United States District Court, W.D. Louisiana, Lafayette Division
PATRICK J. HANNA JUDGE
the Court is the Motion for Attorney's Fee and Expenses
filed on behalf of Gilbert Dozier (Rec. Doc. 86) in response
to this Court's Order of June 3, 2019. (Rec. Doc. 85).
Mr. Guy Patout, proceeding pro se, filed a Response
pursuant to this Court's order. (Rec. Doc. 89).
Considering the evidence, the law, and the arguments of the
parties, and for the reasons fully explained below, the
Motion is granted.
Gilbert Dozier initially filed a Complaint in this Court in
October 2016 on behalf of Guy Patout and several other
crawfish farmers who alleged their crawfish crop was damaged
by the defendant's chemicals. (Rec. Doc. 1). Mr. Dozier
and the plaintiffs agreed to representation based on the
number of acres each plaintiff owned. Mr. Patout owned 35
acres, which represented 4.36% of the total 802 acres. (Rec.
Doc. 86-5, fn. 1). Approximately one year later, Mr. Dozier
moved to withdraw as counsel for Mr. Patout. (Rec. Doc. 53).
Following a hearing on Mr. Dozier's motion to withdraw,
the Court granted the Motion on October 24, 2017. Mr. Dozier
was not discharged for cause.
case proceeded through litigation, including several
depositions, with Mr. Patout proceeding pro se until
May 2019 when the parties settled. (Rec. Doc. 84).
Subsequently, Mr. Patout expressed to the Court in a
telephone voicemail that he was dissatisfied with Mr.
Dozier's attempt to collect attorneys' fees from Mr.
Patout's portion of the settlement proceeds. The Court
issued an Order directing Mr. Dozier to file the appropriate
motion with documentation supporting his claim for
attorneys' fees and costs. (Rec. Doc. 85).
Dozier attached to his motion a copy of his retainer
agreement with Mr. Patout, wherein Mr. Patout agreed to pay
$175 initially in addition to a contingency fee in the amount
of 33 1/3% of the gross amount recovered (before appeal).
(Rec. Doc. 86-2). Mr. Dozier further submitted evidence of
$9, 000 expert fees incurred during his representation of Mr.
Patout, as well as other case expenses totaling $11, 915.00
incurred on behalf of all landowners. (Rec. Doc. 86-4 and
86-5). Of these case expenses, $1, 640.20 were incurred after
Mr. Dozier's withdrawal from Mr.Patout's
representation. The latter expenses represent those incurred
for the defendant's representative and witness
depositions. (Rec. Doc. 86-5, item 3(f) - (j)). In addition,
the cost of Mr. Patout's deposition totaled $270.00.
(Rec. Doc. 86-5, item 4(b)). It is unclear from the record
whether Mr. Patout's deposition occurred before or after
Mr. Dozier's withdrawal.
a diversity case removed pursuant to 28 U.S.C. §1332.
Therefore, Louisiana substantive law applies to the issue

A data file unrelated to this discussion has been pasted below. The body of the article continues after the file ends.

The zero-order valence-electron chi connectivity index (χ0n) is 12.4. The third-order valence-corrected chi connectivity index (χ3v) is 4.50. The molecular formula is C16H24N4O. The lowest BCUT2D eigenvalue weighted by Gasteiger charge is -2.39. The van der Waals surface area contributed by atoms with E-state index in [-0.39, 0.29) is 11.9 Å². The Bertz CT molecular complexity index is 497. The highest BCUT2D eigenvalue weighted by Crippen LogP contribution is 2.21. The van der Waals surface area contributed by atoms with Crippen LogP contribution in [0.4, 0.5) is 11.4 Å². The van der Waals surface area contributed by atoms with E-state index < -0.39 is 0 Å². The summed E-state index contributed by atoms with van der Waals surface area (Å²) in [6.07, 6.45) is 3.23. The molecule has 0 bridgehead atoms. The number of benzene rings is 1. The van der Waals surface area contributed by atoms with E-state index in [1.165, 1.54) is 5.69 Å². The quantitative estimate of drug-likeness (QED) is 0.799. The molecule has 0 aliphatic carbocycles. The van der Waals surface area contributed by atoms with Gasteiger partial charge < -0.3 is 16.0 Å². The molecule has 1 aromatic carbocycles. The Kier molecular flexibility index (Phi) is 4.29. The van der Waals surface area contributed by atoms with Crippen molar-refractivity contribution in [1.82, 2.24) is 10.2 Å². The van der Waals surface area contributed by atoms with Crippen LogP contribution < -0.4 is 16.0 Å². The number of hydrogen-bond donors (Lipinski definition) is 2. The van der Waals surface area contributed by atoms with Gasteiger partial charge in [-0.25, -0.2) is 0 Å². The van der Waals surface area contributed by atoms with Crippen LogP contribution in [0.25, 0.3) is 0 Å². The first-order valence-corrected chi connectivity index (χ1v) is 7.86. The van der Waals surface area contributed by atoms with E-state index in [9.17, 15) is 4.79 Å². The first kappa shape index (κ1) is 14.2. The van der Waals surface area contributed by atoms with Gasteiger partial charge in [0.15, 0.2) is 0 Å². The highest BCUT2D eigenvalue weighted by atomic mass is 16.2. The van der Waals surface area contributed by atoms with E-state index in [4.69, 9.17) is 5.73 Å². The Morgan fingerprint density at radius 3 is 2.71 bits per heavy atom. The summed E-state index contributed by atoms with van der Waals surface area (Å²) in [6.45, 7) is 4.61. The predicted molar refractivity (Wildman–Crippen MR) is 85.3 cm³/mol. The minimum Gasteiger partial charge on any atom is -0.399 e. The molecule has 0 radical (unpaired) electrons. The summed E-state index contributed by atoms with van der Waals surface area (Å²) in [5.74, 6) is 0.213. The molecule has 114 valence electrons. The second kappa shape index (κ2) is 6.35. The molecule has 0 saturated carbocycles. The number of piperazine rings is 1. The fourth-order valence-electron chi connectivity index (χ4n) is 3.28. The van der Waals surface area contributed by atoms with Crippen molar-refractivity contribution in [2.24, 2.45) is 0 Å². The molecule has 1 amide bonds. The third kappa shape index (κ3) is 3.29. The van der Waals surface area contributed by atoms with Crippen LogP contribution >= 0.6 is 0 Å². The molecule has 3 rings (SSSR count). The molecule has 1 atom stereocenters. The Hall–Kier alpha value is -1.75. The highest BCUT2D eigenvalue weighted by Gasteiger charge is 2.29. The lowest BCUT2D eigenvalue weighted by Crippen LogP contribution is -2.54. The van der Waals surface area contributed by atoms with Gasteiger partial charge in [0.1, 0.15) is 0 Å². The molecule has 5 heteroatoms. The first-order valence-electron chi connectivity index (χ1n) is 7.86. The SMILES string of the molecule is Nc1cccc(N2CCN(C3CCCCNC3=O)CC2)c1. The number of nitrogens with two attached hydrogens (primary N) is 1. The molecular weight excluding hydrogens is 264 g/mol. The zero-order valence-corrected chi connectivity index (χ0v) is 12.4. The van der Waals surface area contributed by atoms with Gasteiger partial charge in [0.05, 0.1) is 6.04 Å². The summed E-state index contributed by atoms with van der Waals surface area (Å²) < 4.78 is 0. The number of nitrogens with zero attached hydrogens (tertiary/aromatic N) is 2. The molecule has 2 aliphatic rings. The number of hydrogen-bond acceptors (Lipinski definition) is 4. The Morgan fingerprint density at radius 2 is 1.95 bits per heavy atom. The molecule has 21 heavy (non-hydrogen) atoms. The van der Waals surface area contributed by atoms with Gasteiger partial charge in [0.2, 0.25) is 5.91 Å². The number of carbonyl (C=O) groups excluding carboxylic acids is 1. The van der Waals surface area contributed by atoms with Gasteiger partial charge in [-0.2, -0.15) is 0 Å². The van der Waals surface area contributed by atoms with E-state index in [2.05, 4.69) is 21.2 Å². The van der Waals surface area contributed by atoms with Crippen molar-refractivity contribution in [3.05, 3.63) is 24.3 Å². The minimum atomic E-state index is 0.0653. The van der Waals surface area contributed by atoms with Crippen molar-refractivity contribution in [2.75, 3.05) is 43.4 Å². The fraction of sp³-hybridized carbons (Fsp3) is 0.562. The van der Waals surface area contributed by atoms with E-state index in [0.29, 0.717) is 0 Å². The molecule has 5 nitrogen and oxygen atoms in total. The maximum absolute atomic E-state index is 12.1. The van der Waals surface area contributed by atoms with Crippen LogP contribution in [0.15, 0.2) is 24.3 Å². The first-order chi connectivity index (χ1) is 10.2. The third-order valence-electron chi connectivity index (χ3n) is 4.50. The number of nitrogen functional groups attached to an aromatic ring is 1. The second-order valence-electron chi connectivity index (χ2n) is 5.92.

before the Court. Hyde v. Hoffmann-La Roche, Inc.,
511 F.3d 506, 510 (5th Cir. 2007). The Fifth Circuit set
forth the law applicable to Louisiana attorneys' fees
disputes as follows:
The Louisiana Supreme Court has instructed courts to consider
factors inspired by Rule 1.5(a) of the Louisiana Rules of
Professional Conduct in arriving at reasonable fee awards in
quantum meruit. These include:
(1) the ultimate result obtained; (2) the responsibility
incurred; (3) the importance of the litigation; (4) amount of
money involved; (5) extent and character of the work
performed; (6) legal knowledge, attainment, and skill of the
attorneys; (7) number of appearances made; (8) intricacies of
the facts involved; (9) diligence and skill of counsel; and
(10) the court's own knowledge.
Courts applying Louisiana law utilize these factors to
determine awards in quantum meruit when attorneys
with contingency fee agreements have been discharged. This
applies when attorneys are discharged either with or without
cause, although courts must reduce the award of an attorney
discharged for cause according to the “nature and
gravity of the cause which contributed to the
dismissal.” Additionally, courts may consider these
“Saucier factors” in the quantum
meruit analysis when seeking to determine the reasonable
value of the service provided by an attorney who operated
without a contingency fee agreement.
Corey v. Brocato, 626 Fed.Appx. 480, 482-83 (5th
Cir.2015), citing City of Alexandria v. Brown, 740
F.3d 339, 358 (5th Cir.2014); and Saucier v. Hayes Dairy
Prod., Inc., 373 So.2d 102, 118 (La. 1978), on
reh'g (June 25, 1979), inter alia.
evidence presented, which Mr. Patout has not challenged,
shows that Mr. Dozier represented Mr. Patout for
approximately one year, during which time he retained and
worked with an expert, prepared and filed the lawsuit,
amended the lawsuit, conducted at least one deposition, and
filed an Affidavit pursuant to F.R.C.P. Rule 56(d) in
response to Defendant's Motion for Summary Judgment.
Considering Mr. Dozier's efforts, as well as the facts
that Defendant's Motion for Summary Judgment was denied,
that Mr. Patout ultimately obtained a favorable settlement,
and that Mr. Dozier was not discharged for cause, the Court
finds, in applying the Saucier factors, that 20%
(voluntarily reduced ...